MARINE CORPS RECRUIT DEPOT SAN DIEGO, Calif. - Off-duty education opportunities are growing aboard Marine Corps Recruit Depot San Diego, offering Marines and sailors the chance to pursue their educational goals.
This year, the number of Marines and sailors earning degrees aboard MCRD has grown. A total of 24 Marines and sailors earned degrees ranging from associate to a doctorate. This is an increase compared to last year’s nine graduates. As of July, 667 Marines have taken 1,942 courses during fiscal year 2011.
To give Marines flexibility and accommodate their busy lifestyles, there are a few different options service members have when trying to take classes. They can choose online courses, a nearby school, or attend classes in the MCRD classrooms.
“A majority of Marines are taking most of their classes online,” said James Brooks, education services officer. “Online schools are providing good opportunities to Marines in remote areas.”
Currently, Columbia College, National University and San Diego City College are offering on-base classes to help service members with tight schedules. Brooks hopes to expand on-base opportunities by hosting more schools when room becomes available.
“We are currently at capacity for offering in-seat classes on base,” said Brooks. “We have seven classrooms assigned for evening classes and they are all scheduled out for classes which run Monday through Saturday.”
Classes are completely full in the evenings, and more colleges are waiting for the opportunity to offer classes on base. Due to the high demand for classes, MCRD looked at nearby bases to accommodate students such as Marine Corps Air Station Miramar or Naval Region Southwest.
“These schools are going beyond the basics of just training,” said Brooks. “They’re asking, ‘What do Marines want?’ ‘What does the military want?’ and they go back to develop it.”
On top of the three schools that offer classes on base, 13 others provide academic advisers and office hours on base. This allows students to sit and talk to them about their degree plan and make sure they are on schedule to complete it.
One Marine who recently earned an associate degree expressed the importance of higher education due to the benefits in and outside the Marine Corps.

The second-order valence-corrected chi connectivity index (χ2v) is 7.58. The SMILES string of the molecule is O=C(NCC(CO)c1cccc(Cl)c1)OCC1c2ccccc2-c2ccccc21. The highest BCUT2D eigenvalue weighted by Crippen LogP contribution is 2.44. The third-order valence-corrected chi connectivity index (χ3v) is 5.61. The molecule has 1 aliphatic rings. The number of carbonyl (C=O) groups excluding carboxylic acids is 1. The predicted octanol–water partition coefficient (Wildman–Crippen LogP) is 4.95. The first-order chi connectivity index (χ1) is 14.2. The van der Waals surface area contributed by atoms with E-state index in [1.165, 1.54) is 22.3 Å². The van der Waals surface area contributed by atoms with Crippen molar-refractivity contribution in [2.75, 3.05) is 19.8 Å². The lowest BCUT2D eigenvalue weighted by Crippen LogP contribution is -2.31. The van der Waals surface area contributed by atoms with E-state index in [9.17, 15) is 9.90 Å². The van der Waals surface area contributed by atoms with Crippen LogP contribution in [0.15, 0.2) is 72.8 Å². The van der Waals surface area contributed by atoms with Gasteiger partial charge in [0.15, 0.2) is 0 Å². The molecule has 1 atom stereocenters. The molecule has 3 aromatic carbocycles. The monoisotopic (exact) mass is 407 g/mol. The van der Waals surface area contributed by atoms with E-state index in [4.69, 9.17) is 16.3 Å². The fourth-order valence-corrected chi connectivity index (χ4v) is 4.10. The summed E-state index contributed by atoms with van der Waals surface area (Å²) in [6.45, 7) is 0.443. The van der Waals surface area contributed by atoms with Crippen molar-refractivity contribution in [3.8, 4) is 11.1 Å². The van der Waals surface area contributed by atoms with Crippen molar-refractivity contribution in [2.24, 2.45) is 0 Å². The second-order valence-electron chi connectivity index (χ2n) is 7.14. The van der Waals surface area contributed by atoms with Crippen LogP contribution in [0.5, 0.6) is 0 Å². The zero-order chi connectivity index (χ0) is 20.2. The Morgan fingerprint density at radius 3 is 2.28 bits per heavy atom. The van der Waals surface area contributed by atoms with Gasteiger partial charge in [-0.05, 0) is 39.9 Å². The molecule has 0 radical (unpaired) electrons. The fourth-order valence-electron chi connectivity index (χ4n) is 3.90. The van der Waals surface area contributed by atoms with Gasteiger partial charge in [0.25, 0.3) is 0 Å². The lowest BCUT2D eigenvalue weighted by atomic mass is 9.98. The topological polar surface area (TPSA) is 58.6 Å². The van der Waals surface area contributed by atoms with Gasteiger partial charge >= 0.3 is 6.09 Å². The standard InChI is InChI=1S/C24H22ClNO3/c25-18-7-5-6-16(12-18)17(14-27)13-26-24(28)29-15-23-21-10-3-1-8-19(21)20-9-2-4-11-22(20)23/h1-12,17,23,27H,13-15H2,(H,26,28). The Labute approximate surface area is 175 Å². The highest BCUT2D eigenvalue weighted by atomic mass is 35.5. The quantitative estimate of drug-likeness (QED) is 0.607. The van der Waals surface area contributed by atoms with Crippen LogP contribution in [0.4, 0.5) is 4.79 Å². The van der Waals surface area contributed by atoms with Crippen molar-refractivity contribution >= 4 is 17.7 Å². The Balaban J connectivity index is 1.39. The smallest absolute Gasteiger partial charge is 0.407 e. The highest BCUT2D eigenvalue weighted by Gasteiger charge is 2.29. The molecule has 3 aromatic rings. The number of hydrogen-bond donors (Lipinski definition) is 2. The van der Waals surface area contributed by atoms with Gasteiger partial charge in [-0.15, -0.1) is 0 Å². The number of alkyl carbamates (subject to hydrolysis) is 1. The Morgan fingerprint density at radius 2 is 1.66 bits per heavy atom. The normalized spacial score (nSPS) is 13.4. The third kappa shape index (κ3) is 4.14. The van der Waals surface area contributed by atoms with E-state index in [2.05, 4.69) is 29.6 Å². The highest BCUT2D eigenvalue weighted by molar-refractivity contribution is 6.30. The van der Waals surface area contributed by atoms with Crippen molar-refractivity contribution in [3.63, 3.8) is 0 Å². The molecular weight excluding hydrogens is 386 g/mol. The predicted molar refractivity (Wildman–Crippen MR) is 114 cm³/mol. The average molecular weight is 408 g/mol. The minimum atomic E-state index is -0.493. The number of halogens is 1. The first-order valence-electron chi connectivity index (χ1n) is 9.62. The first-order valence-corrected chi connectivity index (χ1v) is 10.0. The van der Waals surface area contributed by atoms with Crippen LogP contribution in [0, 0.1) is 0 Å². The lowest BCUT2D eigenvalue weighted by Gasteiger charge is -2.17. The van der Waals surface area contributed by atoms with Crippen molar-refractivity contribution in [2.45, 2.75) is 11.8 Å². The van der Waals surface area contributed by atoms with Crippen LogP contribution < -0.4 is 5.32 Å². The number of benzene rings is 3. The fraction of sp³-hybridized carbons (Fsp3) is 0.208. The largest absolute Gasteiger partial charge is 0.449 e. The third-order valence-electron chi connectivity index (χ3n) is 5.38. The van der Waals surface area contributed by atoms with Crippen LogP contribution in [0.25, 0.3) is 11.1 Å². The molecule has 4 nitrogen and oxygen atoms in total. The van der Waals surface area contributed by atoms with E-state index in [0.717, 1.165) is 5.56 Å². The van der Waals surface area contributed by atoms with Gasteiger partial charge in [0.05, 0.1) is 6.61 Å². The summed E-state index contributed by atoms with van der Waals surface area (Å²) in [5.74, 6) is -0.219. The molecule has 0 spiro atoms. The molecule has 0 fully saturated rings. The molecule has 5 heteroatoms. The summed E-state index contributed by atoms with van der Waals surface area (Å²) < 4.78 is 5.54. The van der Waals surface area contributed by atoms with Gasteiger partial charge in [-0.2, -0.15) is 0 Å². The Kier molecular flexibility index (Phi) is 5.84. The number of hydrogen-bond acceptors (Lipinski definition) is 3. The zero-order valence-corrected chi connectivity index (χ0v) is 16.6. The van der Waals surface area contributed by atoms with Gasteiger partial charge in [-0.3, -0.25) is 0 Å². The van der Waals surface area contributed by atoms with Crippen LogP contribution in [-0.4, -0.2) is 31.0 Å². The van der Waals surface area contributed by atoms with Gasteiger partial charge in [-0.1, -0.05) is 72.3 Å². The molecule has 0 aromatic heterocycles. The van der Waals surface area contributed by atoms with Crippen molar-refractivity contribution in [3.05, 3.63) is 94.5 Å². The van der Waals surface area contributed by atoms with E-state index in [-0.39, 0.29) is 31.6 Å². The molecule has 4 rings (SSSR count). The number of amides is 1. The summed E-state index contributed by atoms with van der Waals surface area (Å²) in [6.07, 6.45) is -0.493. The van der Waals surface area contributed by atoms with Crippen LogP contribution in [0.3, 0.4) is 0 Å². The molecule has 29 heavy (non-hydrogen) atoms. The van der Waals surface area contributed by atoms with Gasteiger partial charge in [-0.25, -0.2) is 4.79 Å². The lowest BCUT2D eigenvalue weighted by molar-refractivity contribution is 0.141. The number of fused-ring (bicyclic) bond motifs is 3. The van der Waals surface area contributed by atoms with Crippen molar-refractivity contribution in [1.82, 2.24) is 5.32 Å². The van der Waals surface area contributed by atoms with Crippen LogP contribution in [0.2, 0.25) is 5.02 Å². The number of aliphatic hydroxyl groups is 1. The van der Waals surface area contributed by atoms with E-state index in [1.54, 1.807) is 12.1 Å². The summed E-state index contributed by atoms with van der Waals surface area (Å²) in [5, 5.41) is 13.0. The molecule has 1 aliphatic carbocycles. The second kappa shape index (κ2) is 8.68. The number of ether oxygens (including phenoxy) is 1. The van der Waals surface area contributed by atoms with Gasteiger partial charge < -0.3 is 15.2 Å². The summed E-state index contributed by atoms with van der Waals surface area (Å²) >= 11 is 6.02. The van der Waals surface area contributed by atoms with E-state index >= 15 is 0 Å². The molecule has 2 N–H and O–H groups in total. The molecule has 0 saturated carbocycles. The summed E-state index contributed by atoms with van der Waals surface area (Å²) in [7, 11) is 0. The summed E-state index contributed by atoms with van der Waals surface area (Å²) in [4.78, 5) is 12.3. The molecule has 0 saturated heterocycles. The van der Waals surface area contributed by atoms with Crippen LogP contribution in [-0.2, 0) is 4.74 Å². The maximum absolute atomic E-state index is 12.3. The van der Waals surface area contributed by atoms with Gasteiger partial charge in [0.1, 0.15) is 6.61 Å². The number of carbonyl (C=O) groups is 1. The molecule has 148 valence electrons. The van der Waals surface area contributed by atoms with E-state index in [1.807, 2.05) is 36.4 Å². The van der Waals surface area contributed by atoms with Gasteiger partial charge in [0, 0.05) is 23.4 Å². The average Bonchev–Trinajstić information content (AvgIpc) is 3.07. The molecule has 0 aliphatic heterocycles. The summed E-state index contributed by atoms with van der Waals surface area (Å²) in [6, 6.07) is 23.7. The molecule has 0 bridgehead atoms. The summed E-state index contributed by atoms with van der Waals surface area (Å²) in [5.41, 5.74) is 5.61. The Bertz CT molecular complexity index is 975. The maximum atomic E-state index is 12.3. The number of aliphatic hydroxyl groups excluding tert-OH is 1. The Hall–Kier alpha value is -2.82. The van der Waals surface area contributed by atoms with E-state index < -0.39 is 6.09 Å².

“Education makes you competitive both in the civilian world and in the military,” said Sgt. Deborah Young, fiscal NCO, finance office. “I definitely had a sense of accomplishment after getting my degree.”
If money is the only reason a service member is putting off their education then there are also a few different options they can use to fund their school costs.
Tuition assistance currently offers up to $4,500 a year for service members who would like to attend classes. However, they do set a cap on the maximum price per credit hour depending on the degree being pursued.
Another method of payment is to use the Post 9/11 GI Bill. The GI Bill offers financial support for education and housing for up to 36 months. Students can also choose to use both benefits to supplement each other if TA doesn’t cover the full cost of their yearly expenses.
The two things a Marine needs to be eligible for TA benefits are to have a GT score of 100 or higher and to attend the College 101 Training.
The education center offers the resources necessary to help Marines interested in education opportunities. College classes also help Marines get promoted by adding points to their composite score.
“Having an education sets you apart and increases the possibility of promotion,” said Young. “It also demonstrates the person’s desire to better themselves and that’s a quality people look for.”
For anyone interested in attending college or to get more information visit the Education and Career Service Center staff in Building 14.